Additional parameters may be passed to Monocle 2 reduceDimension() as optional named parameters in embed_cells(). We found that Monocle 2 is robust to a range of parameters. Sigma can be thought of as a “noise” parameter and we empirically found that sigma in the range of [0.01, 0.1] often works well for log-transformed scRNA-seq data or normalized CyTOF data. Greater values of sigma generally result in fewer total number of clusters. See Monocle 2 publication (Qiu et al., 2017) for additional details on parameter selection.

# generate 2D cell embedding and cell subtype assignments
myobj <- embedCells(myobj, data_model = 'gaussianff', pseudo_expr=0, sigma=0.02)
# generate pseudotime ordering of cells
myobj <- orderCellsMonocle(myobj)

The result of the code above is a Monocle 2 object stored in monocleInfo(myobj). This object contains cell subtype and pseudotime assignments for each cell in the aggregated data matrix (stored in pooledCells(myobj)). A 2D embedding of these cells has also been generated. We can visualize the embedding by writing them to file in this way:

cmap <- plotEmbeddings(myobj, cell_model='monocle2')

To visualize the expression profiles of the cell subtypes, we can plot a heatmap and save to file as such:

plotHeatmaps(myobj, cell_model='monocle2', selected_genes=heatmap_genes)

0.5 4. Deconvolute single-cell samples and compare using Earth Mover’s Distance

Now that we have identified a comprehensive set of cell subtypes across all single-cell samples and related them in a low-dimensional embedding by aggregating cells from all samples, we want to perform deconvolution to determine the abundance of each cell subtype on a per sample basis. To do so, we call this function:

# Determine cell subtype breakdown of each sample
myobj <- clusterIndividualSamples(myobj)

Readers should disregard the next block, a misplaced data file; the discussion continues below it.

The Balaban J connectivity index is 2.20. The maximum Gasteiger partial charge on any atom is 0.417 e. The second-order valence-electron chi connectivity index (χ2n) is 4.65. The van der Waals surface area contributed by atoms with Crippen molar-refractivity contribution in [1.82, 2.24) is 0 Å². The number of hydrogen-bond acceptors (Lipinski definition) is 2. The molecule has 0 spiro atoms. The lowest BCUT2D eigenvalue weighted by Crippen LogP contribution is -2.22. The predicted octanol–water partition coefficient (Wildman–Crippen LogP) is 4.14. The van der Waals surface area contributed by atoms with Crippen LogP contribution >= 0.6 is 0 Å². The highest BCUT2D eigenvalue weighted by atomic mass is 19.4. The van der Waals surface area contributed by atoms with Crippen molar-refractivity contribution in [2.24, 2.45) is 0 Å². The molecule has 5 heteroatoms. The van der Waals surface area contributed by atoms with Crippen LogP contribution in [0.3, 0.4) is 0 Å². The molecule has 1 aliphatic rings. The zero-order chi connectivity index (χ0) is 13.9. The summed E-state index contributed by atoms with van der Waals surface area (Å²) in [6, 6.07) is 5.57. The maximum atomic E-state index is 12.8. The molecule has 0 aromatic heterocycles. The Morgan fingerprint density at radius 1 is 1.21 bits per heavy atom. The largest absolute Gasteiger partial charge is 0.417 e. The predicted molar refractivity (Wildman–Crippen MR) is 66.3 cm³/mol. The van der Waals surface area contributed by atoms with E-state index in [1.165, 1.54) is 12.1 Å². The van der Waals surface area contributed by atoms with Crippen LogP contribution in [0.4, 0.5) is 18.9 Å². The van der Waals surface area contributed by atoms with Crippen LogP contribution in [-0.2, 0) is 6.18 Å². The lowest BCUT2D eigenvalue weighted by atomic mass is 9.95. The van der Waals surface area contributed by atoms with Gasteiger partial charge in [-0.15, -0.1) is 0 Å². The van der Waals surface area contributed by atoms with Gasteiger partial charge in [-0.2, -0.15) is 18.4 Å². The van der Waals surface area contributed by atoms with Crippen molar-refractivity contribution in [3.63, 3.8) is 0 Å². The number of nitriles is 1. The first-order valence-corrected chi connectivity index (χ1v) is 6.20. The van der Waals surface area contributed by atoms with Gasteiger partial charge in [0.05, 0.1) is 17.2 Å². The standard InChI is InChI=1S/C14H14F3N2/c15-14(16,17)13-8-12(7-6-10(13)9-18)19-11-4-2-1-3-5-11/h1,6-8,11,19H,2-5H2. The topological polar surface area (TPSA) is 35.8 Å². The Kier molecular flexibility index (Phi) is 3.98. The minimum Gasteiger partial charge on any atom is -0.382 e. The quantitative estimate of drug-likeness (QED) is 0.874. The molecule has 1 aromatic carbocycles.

The results of this process are stored in celltypeFreqs(myobj). Row i column j represents the fraction of all cells in sample i assigned to cell subtype j.

To compare single-cell samples, we use Earth Mover’s Distance, which is a metric that takes into account both the difference in relative frequencies of matching cell subtypes (e.g. % of all cells in each sample that are CD8+ T-cells) and the dissimilarity of the cell subtypes themselves (e.g. intrinsic dissimilarity between CD8+ and CD4+ T-cells). To compute the intrinsic dissimilarity between cell subtypes, we call the following function:

# Determine (dis)similarity of different cell subtypes
myobj <- generateGDM(myobj)

generateGDM() stores the pairwise dissimilarity (i.e. “ground-distance” or “tree-distance”) between cell subtypes in GDM(myobj).

We are now ready to compare single-cell samples using EMD. To do so, we simply call the function compareSamples():

# Perform inter-sample comparisons using EMD
my_distmat <- compareSamples(myobj)

compareSamples() returns a distance matrix representing the pairwise EMD between single-cell samples; my_distmat[i,j] represents the dissimilarity between samples i and j (i.e. samples represented by rows i and j in celltypeFreqs(myobj)). We can use this distance matrix to identify similar groups of samples as such:

## Identify similar groups of inhibitors
group_assignments <- groupSamples(my_distmat, distfun = 'hclust', ncluster=5)

0.6 5. Visualize single-cell samples based on PhEMD-based similarity

We can also use the PhEMD-based distance matrix to generate an embedding of single-cell samples, colored by group assignments.

dmap_obj <- plotGroupedSamplesDmap(my_distmat, group_assignments, pt_sz = 1.5)

To retrieve the cell subtype distribution on a per-sample basis, use the following function. Histograms can be subsequently plotted for a given sample as desired.

# Plot cell subtype distribution (histogram) for each sample
sample.cellfreqs <- getSampleHistsByCluster(myobj, group_assignments, cell_model='monocle2')

To plot cell subtype histograms summarizing groups of similar samples (bin-wise mean of each cell subtype across all samples assigned to a particular group), use the following plotting function:

# Plot representative cell subtype distribution for each group of samples
plotSummaryHistograms(myobj, group_assignments, cell_model='monocle2', cmap, 
                      ncol.plot = 5, ax.lab.sz=1.3, title.sz=2)

To plot cell yield of each samples as a barplot, use the following function:

# Plot cell yield of each experimental condition
plotCellYield(myobj, group_assignments, font_sz = 0.7, w=8, h=5)

sessionInfo()